DALLAS -- As part of an Allied mission tasked with saving works of art during World War II, a homesick James Rorimer told his wife in a December 1944 letter from liberated Paris that he was working hard but worried about how much he was achieving.
"But I'm here to save works of art and that is what really matters," he wrote.
Rorimer, then 39 and a curator at New York's Metropolitan Museum of Art, went on to carry out his mission successfully, helping to discover where works of art looted by the Nazis were tucked away across Europe. He was a leading figure in a group of 350 men and women from Allied countries attached to the U.S. Army's Monuments, Fine Arts and Archives Section. In the new movie "The Monuments Men," Matt Damon portrays a character inspired by the real-life Rorimer, who died in 1966 at age 60.
"He was fighting for the art," said daughter Anne Rorimer.
His contributions included helping discover works of art looted from German museums that were stored in Germany's Helibronn mines and helping to establish the Munich Collecting Point where works were received, processed and then restituted after the war.
The Monuments Men included architects, artists, curators and museum directors. The Harvard-educated Rorimer went on to become director of the Metropolitan Museum after the war.
Robert Edsel, the Dallas-based author who wrote the book the movie is based on, said Rorimer was "always a whirlwind of activity."
One of Rorimer's major feats was gaining the trust of Rose Valland, the French art expert who had been allowed to stay behind at Paris' Jeu de Paume after the Nazis made it the base for their looting operation. Valland, who unbeknownst to the Nazis spoke German, managed to keep track of where the works -- most stolen from Jewish families in France -- were being sent.
But Valland, who inspired the character played by Cate Blanchett, was not going to easily give up her information. Living in Nazi-occupied Paris had made her wary, even of her fellow countrymen, and she wanted to know that she was giving the information to someone who would help return the works to their rightful owners.
"Valland's watching everything that Rorimer's doing," said Edsel. "What evolves between the two of them is this dance ... She's testing him. She's trying to find out where his loyalties lie."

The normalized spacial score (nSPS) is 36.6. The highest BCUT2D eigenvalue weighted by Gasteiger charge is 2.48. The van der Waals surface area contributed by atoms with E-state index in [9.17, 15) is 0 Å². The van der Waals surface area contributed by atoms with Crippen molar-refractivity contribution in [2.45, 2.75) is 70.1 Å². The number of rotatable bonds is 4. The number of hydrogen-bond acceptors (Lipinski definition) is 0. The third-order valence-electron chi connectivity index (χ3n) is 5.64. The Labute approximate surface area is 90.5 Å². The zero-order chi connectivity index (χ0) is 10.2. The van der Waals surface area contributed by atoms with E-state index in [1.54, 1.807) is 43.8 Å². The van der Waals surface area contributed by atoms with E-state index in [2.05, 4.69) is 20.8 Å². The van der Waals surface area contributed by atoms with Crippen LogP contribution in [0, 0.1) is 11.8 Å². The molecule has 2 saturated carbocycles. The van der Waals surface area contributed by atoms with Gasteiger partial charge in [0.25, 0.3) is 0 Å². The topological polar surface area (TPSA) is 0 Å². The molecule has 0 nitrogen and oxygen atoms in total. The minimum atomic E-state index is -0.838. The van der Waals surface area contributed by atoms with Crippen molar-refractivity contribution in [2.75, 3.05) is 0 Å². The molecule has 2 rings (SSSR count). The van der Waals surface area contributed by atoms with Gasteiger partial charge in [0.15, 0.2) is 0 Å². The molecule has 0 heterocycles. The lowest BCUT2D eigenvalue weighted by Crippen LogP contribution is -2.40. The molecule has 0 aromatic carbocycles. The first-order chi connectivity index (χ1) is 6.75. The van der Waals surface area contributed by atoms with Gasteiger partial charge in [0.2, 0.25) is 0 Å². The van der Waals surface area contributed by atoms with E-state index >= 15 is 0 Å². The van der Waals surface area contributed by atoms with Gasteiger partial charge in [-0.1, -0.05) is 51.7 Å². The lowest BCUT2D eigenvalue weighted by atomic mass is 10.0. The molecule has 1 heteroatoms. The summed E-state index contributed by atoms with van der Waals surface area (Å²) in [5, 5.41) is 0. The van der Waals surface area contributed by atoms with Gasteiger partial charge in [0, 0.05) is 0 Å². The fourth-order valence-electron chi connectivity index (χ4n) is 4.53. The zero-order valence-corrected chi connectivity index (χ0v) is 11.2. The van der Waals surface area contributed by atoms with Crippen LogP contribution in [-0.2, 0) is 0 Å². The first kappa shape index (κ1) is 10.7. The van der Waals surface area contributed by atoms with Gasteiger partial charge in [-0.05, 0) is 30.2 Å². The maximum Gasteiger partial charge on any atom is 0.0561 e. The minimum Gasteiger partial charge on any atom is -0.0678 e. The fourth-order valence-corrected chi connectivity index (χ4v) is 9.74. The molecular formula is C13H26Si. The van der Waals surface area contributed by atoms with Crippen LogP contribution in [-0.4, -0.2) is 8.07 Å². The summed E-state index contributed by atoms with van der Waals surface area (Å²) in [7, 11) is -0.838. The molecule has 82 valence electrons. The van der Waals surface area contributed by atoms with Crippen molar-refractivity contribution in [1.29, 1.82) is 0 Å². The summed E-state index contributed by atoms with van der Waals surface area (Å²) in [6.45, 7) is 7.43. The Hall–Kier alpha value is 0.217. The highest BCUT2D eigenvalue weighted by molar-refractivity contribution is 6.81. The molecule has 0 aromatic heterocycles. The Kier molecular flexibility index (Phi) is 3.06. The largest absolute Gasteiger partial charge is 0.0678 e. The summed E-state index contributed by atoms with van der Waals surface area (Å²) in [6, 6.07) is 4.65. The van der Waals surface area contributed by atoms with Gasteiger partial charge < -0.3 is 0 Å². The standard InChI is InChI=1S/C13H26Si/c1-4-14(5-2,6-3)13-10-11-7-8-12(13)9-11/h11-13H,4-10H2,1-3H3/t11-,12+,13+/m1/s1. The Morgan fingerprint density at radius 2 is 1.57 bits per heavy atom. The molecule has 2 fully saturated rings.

Rorimer was first introduced to Valland in fall 1944. Over the months, he earned her trust and by March 1945, when Rorimer was headed with the Army into southern Germany, she told him that Neuschwanstein Castle in the Bavarian Alps was the Nazi hideaway for about 21,000 items stolen from mostly Jewish collectors in France.
"If you got to know him, you realized that he's got to be appreciated. Saving culture was ingrained upon him and he was successful," said Harry Ettlinger, who as a 19-year-old U.S. soldier volunteered his services to Rorimer after learning the Monuments Men needed someone who spoke German.
Ettlinger, one of only a handful of Monuments Men who are still alive, had fled Nazi Germany with his family the day after his bar mitzvah in 1938 and returned to Europe in 1945 with the U.S. Army. He inspired a character played by Dimitri Leonidas.
Ettlinger said he quickly realized that Rorimer was a man who got things done, a "wheeler and dealer," as Ettlinger put it. Ettlinger recalled a time when Gen. George Patton's men had their sights on moving into the building the Monuments Men were using as the Munich Collecting Point -- a building that happened to be the former Nazi quarters. Rorimer, Ettlinger said, quickly put a stop to that.
Anne Rorimer grew up in the postwar years and says most of her memories of her father are tied to his work at the Met. "I heard more about all the day-to-day workings of the Metropolitan Museum."
Her father died when she was in college, but she became an art historian and eventually learned more about his work as a Monuments Man. As Edsel was writing his book, which came out in 2009, he asked her to track down wartime letters from her father to her mother. When she finally found the letters in storage and read through them, she was struck by her father's longing for family life and by the hardships he described.
"This week has been a cold and difficult one," he wrote in January 1945. "I left Paris a few days ago on a field trip. The cold winds, ice, rain and snow blew into the open jeep with which I went about from place to place."
But by the end of that year, as successes mounted, the letters became more upbeat. In October 1945, he wrote, that they were getting results in the "long fight for cultural objects."